We reject these findings and call for an urgent, independent and transparent investigation. The family has a right, in terms of international law, to an investigation that is prompt, thorough, impartial and transparent.

The Khosa judgement on 15 May 2020, which found in favour of the family, stands as an effort to repair the relationship between the SANDF and the Khosa family and the security forces. The judgement laid bare what civil society recognised within the first two weeks of the lockdown: an environment ripe for repressive abuse was created by the lack of clarity in the regulations, securitisation without adequate social support, a hawkish SAPS leadership, and oversight bodies in systemic failure.

On 7 April, the C-19 Peoples Coalition called for public and consistent repudiation of the unlawful use of force by the President and the Ministers of Defence and Police; their engagement with civil society and community-based organisations for a collaborative and effective health-focused approach to the lockdown; and a strengthening of oversight mechanisms. These have not been forthcoming. The C-19 People’s Coalition called for an urgent shift in approach out of fear that large-scale abuses could occur without these critical interventions.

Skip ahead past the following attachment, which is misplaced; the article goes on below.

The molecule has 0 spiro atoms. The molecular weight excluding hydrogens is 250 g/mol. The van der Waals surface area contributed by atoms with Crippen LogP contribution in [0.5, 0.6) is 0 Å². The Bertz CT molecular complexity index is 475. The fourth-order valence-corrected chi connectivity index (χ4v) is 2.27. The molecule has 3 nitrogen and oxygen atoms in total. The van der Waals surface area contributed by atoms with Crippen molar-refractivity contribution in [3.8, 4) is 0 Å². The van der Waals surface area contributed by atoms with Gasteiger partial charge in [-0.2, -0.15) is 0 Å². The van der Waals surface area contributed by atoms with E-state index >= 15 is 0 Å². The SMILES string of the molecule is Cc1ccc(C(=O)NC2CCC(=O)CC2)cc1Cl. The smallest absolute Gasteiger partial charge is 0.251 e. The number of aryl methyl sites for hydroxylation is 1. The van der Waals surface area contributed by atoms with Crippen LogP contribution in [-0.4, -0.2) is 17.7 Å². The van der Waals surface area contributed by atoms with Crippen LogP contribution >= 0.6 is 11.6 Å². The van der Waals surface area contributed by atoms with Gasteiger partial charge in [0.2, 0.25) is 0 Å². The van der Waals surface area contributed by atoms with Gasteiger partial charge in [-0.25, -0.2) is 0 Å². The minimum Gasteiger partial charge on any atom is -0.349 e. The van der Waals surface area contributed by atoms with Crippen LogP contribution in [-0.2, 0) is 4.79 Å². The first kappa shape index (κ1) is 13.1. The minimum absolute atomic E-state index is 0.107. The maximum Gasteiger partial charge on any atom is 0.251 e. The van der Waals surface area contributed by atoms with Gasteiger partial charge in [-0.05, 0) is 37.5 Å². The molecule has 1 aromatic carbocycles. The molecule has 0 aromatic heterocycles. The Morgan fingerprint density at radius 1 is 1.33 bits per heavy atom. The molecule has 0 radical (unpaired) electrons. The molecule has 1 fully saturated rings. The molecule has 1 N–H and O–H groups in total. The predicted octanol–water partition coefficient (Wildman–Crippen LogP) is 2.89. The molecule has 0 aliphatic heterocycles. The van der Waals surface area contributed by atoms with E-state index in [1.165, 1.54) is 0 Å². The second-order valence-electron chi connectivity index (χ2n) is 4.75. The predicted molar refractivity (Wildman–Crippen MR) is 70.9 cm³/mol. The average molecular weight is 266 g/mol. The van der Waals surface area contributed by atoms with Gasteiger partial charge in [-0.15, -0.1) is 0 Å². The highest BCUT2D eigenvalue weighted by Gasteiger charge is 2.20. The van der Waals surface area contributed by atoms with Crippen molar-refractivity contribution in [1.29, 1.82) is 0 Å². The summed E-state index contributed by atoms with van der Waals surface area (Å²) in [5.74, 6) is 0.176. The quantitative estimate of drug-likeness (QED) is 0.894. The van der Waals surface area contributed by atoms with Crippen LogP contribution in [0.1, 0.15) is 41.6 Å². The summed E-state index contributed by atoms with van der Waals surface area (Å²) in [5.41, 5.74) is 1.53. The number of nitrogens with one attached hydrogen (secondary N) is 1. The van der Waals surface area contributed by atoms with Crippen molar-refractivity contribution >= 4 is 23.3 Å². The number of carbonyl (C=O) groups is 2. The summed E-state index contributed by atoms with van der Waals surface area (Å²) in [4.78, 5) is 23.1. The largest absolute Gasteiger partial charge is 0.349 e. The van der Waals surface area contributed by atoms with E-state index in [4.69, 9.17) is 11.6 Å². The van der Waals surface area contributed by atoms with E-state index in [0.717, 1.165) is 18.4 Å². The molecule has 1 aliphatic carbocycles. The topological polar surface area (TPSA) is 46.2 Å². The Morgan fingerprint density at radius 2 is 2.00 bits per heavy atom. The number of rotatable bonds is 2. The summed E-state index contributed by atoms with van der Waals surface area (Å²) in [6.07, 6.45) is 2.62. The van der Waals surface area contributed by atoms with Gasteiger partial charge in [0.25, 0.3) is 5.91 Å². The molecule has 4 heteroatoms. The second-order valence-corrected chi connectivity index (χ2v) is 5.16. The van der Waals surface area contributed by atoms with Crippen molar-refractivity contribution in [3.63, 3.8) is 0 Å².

We have witnessed heavy-handed enforcement across the country, and a particular harshness against some of the poorest and marginalised members of our society. Over 240,000 people have been criminalised, many beaten, and at least 10 people killed. These abuses illustrate the long-held affinity for the excessive use of force by the police as well as the long-term problems in the training, supervision and deployment of armed police forces.

The abuses inflicted on members of the public are a clear violation of the rights to dignity, life, and the right to freedom torture and treatment and punishment that is cruel, inhuman or degrading, as enshrined in the Constitution. The abuses also reflect a toxic patriarchal posture manifested by an overly securitised and militarised approach to administering the lockdown regulations and directives. A reminder: These restrictions have been issued as humanitarian response to a global pandemic, supposed to keep people safer, not expose them to further violence.

It is of utmost importance that we keep a civic record of abuses and repression by all security forces under the regulations, so that we can prevent growing authoritarianism in our country and hold institutions accountable for the violation of our people. To this end, we have established a website for reporting all abuses by security forces, and encourage all people to report any incidents they have experienced:


For further media comment, contact representatives of the Anti-Repression working group of the C19 People’s Coalition:

Thato Masiangoako 0781072083 or

Kelly Gillespie 0822943402 or